Since Urobuchi Gen seems to be if not the best but at least consistently competent writer in anime right now I have a question. What about his voice and storytelling makes his work distinct and stand out, enough so that you already know at first glance whether a show is written by him or not?
(Last question today, btw! Thanks for sending in so many fascinating ones, everybody!)
I’m more interested in Urobuchi’s subtextual story ideas than his textual language/writing style (the language barrier doesn’t help, there’s only so much I can tell about his style when I don’t speak Japanese,) but his dialogue is extremely distinctive. It’s not “realistic” per se. People don’t literally talk like real people, but that’s true of most distinctive scripts. (and Boochi makes people talk more like real people than most other *anime* do at least.) However, it’s consistent. Boochi makes sure all his characters use different speaking styles, language use, and are interested in talking about different things. Most of his characters symbolize an idea, but unlike, say, Christopher Nolan who also writes “characters as ideas” rather than people, Boochi keeps them human. He gets characters to talk about what ideals or concepts they symbolize by jamming them up next to someone who is completely opposite to them. (Sayaka v. Kyoko in Madoka, Kiritsugu v. Saber in F/Z, Akane v. Kogami in Psycho-Pass.) The way I just put it makes it sound dumb and obvious though, and it never is. Hell, Kiritsugu and Saber only speak to each other *three times*, and in all three cases, they don’t talk about their philosophies. They both express their ideals to Irisviel, who acts as a conduit and therapist to both of them (but it’s a tragedy, so ultimately she can’t communicate each’s beliefs to the other.) So it’s never just people standing around talking about philosophies. I *hate* that. Boochi doesn’t do that, he finds ways to lace it into the action of the story and force those conversations, kinda like how musical numbers need to come out of emotional necessity in a musical, and the perfect placement of them is what makes the show good. Outside of this, his characters just act like people, with heavily relatable emotions and actions, but it’s those glimpses into “THIS PERSON REPRESENTS THIS PHILOSOPHY” that make all of those emotions and actions carry weight.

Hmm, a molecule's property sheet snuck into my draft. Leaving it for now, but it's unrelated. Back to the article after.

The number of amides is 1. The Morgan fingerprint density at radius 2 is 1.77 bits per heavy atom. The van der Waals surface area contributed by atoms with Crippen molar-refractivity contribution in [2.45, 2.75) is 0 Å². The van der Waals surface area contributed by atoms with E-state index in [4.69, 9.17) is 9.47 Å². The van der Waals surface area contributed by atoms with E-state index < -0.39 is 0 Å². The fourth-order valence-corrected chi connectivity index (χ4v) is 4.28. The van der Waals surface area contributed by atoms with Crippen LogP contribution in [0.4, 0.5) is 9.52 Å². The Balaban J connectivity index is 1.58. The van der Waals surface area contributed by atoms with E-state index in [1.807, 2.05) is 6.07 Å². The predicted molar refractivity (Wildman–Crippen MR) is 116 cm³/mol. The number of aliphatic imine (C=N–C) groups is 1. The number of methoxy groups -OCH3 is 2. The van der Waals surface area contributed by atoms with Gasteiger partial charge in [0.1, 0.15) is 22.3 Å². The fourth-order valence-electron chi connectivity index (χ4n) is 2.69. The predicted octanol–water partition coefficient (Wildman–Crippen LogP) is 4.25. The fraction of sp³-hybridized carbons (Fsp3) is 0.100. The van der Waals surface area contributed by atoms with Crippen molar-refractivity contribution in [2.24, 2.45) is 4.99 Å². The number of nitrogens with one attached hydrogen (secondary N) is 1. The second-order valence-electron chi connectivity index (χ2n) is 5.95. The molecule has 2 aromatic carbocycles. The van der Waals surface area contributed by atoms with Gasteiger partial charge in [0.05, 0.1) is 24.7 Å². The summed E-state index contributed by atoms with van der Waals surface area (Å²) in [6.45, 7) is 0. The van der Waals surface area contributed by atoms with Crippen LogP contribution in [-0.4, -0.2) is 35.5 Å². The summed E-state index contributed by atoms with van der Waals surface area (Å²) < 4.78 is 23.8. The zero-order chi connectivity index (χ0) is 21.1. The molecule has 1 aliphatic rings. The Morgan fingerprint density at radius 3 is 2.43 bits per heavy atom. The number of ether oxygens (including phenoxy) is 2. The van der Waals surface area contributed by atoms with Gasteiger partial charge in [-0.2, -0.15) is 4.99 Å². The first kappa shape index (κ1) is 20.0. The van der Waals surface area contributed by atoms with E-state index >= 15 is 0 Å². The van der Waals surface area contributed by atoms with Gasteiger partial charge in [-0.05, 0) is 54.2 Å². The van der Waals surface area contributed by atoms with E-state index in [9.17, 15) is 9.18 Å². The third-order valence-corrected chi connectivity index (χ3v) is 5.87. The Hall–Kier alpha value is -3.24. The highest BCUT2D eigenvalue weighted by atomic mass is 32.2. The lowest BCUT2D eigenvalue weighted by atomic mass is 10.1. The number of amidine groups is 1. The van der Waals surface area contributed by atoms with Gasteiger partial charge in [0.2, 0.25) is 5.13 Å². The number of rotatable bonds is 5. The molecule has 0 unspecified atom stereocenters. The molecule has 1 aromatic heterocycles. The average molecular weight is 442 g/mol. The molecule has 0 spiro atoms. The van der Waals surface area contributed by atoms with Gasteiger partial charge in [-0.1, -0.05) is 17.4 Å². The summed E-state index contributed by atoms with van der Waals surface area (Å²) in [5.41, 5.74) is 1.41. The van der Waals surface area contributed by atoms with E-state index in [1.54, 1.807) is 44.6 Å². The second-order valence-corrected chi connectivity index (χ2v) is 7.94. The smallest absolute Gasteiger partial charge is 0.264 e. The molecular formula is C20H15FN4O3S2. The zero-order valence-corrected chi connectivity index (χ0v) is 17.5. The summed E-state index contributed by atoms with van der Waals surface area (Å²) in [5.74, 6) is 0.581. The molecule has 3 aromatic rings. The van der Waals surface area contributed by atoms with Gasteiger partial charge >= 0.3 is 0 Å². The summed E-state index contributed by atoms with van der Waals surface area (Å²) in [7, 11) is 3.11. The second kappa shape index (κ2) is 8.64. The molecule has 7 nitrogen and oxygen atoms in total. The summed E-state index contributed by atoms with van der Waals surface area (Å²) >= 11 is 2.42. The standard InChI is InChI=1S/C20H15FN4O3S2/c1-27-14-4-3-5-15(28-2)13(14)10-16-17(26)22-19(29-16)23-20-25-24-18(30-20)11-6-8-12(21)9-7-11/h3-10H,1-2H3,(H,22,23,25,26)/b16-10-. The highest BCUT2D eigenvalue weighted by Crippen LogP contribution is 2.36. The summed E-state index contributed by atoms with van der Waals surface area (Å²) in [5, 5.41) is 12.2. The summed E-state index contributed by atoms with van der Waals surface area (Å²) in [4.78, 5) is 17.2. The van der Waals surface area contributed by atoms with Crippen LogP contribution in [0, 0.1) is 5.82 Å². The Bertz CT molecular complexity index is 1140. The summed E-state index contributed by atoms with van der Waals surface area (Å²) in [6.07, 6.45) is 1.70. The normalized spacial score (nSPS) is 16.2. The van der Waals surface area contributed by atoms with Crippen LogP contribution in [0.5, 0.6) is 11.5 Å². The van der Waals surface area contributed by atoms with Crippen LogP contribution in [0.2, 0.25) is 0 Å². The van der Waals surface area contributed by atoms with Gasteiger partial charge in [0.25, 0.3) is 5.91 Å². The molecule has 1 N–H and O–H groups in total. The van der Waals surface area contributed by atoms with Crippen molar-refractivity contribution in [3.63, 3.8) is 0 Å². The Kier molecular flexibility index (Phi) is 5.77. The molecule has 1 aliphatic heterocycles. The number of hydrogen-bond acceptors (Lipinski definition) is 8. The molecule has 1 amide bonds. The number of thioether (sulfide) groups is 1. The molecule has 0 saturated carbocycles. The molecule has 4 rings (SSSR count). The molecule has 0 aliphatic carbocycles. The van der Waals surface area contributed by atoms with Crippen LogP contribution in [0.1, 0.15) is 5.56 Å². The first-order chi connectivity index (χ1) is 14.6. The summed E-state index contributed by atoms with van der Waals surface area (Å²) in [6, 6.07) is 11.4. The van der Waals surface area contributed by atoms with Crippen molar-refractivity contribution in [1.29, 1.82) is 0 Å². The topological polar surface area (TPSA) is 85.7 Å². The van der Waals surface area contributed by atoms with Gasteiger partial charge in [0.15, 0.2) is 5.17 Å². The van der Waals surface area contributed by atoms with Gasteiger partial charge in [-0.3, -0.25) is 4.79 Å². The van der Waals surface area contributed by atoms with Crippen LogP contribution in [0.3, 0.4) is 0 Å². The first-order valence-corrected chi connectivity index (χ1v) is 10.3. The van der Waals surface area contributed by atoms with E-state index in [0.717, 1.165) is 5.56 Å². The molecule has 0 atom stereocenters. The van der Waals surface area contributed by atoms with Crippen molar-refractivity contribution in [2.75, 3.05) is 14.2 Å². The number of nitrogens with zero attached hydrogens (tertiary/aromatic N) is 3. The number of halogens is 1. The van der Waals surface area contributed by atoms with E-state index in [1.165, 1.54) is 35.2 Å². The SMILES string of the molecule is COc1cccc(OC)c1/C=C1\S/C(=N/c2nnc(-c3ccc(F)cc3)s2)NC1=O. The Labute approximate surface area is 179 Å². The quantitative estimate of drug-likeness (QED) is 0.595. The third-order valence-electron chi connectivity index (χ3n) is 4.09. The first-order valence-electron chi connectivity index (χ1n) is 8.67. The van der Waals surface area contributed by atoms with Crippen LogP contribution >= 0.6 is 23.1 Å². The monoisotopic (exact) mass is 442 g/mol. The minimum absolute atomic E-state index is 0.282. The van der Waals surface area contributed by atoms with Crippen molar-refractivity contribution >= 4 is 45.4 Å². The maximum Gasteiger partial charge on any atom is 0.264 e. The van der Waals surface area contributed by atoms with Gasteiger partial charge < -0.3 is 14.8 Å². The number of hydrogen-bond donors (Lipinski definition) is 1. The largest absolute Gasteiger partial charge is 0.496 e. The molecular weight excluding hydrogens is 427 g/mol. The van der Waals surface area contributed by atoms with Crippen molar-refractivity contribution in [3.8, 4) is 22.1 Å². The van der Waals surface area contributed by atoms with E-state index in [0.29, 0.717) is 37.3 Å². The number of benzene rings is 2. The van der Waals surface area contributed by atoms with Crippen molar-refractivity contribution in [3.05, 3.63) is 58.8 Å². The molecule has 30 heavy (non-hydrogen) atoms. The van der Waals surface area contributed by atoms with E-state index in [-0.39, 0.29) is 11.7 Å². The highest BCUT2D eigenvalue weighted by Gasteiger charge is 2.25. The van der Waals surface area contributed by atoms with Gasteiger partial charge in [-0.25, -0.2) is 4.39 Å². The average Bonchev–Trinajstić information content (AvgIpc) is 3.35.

Anyway, that’s all textual. That’s *how* he talks. *What* he talks about is what I really find fascinating. Boochi loves to juxtapose the absolute *pit* of emotionless cruelty against naive optimism, and find truth in both things. He’s so sympathetic to and deeply understanding of “evil” and where it comes from that it’s scary. He doesn’t write bad guys who are just bad and you shouldn’t like them. He forces you to really understand why the bad guys think what they do, and he goes out of his way to almost make their ideals sound logical…appealing…you can see why they almost succeed. He writes impeccable Lucifers, basically. (Kyubey in Madoka, Gilgamesh in Fate/Zero, Makishima in Psycho-Pass.) But the amazing thing to me is that he equally understands the purest and most optimistic hope and goodness in humanity…and that’s the side he chooses, every time! He goes out of his way to show how evil and heartless the universe around us is, how much sense it makes to succumb to and embrace it, and then at the last second, convincingly makes a case for hope over despair (Madoka), mercy over justice (Fate/Zero), and order over anarcy (Psycho-Pass.) To embrace both perspectives so wholeheartedly and portray the triumph of good over evil in a way that always rings true, and turns bittersweet or even barely sweet endings into real heartwarmers…well, it’s cray-cray. I mostly admire Boochi for how intimately he understands a massive variety of human hearts, and how he refuses to really judge any of them, just to understand.
Boochi and I appear to love a lot of the same ideas and I want to steal his powers is what I’m saying.